Keep-Off-Grass-Sign-S-7260Andrés Duany takes issue in Architectural Record with Michael Sorkin’s review of Landscape Urbanism and Its Discontents. But the problem with a compilation of 20 essays by many different authors is that it rarely presents a coherent argument, so almost anything you say about such a book is (sort of) true. Although this is a sanctioned new urbanist collection, the contributors present a variety of–sometimes contradictory–views. Some admire the High Line, some don’t; some are still fighting a rear-guard action against the modern movement, some aren’t;  some see landscape urbanism as the enemy, some don’t. Doug Kelbaugh and Dan Solomon take the sensible position that there is room enough for everyone; Jim Kunstler, spirited as usual, calls landscape urbanism a “lame defense of the bankrupt old mandarin ideology,” which is almost as good as Leon Krier’s blurb: “old modernist wine presented in new greenwashed bottles.” Michael Dennis makes a more telling criticism. “I have not seen, or heard of, any urbanism from so-called Landscape Urbanists . . . I have seen some (occasionally) good urban landscape designs, but mostly they are on the edge of urban contexts–waterfronts, etc.” Duany, who is co-editor of this collection, also makes a valid point that Sorkin does not address. All those swales, water gardens, and native plantings, that are a staple of landscape urbanism–and “green” landscapes in general–are invariably off limits to the public, which is forbidden to walk on them. This is in sharp contrast to the Olmstedian tradition, where absolutely no part of a park is inaccessible. That is the great weakness of landscape urbanism; so much of it seems designed to be photographed rather than used.

2 Responses to OFF LIMITS

  • Mic says:

    The problem for me is that whenever I encounter LU/EU’s [Landscape urbanism/Ecological urbanism] flagship projects it’s actually very hard to find ecology and hydrology in there. The LU/EU designers seem to enjoy talking about the words ecology and hydrology about which they have no idea. Maybe it’s too harsh to say no idea because the students do have opportunities to take a couple of classes and are recommended to thoroughly examine the reading list, but it is understandably more than hard for a fine-art-background student to digest the math, biology and hydrology not even GIS or Remote Sensing within a semester with no intensive training or lab experience in those scientific/planning disciplines. They then only remember what “must be”, “may be” or “should be” rather than what “is”. I mean I’ve never heard of any “DATA” to support and verify the eco/hydrological effectiveness of their design. Everyone today mentions LU during design competitions simply because it sounds actually correct and ambitious and more greenish (nothing wrong with green!), but when the party ends no one remembers what was said. Where are all the professional consultants gone to? Why nobody shows how much rainwater has been stored by the swale or how much urban heat island has been mitigated? What attracts us to the High Line is not the come-back butterflies or native species, but luxury pavers and exotic gardening imported from Europe. We “hoped” so badly the emergence of eco-hydrologically sustainable paradise in the photoshop rendering, so that we put coyotes, owls and even some endangered species reviving or resurrected. Why are all the stupid stubborn creatures not coming to greet us? It’s a frustrating mystery.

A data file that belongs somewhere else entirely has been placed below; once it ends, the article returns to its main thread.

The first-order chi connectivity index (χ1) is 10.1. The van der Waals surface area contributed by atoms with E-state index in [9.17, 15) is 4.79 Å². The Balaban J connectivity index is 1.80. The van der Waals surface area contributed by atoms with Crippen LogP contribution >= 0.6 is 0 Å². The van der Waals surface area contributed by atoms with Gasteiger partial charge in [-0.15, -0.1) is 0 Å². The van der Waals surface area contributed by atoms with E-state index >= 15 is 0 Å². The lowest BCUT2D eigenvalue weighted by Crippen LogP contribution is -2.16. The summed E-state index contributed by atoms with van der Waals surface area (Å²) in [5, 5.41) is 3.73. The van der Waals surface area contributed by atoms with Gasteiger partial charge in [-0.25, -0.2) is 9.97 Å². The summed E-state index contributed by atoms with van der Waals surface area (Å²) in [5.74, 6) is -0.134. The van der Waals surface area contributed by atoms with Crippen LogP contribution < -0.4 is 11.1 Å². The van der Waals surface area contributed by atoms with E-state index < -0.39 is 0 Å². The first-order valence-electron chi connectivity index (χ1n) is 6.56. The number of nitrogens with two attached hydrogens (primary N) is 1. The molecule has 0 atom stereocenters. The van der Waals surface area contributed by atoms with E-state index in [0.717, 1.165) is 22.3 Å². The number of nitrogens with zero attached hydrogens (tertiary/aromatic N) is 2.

• Susan Kenzle says:

    Mic’s criticisms are valid. The re-emergence of landscape ecology in the practice of Landscape Architecture is well overdue and requires more attention by practitioners and educators alike. An excellent reference is Principles of Ecological Landscape Design by Beck. However, this endeavor goes well beyond the confines of a four-year degree and requires the continual interest, attention, continued education, and practice of any truly committed landscape architect. It is also a multidisciplinary effort that must include engineers, hydrologists, ecologists, architects, the clients, the public, and other stakeholders; to work, landscape ecology, must involve all stakeholders. It is well and good for a landscape architect to design their portion of the project to be “green” (cringe) but if the other parts of the design team and the contractors don’t buy into the process or understand it, then it’s all for not. Public buy-in is also critical and often fails if one’s project is deemed a “weed-filled, mosquito-infested ditch”. Onward into the fog!

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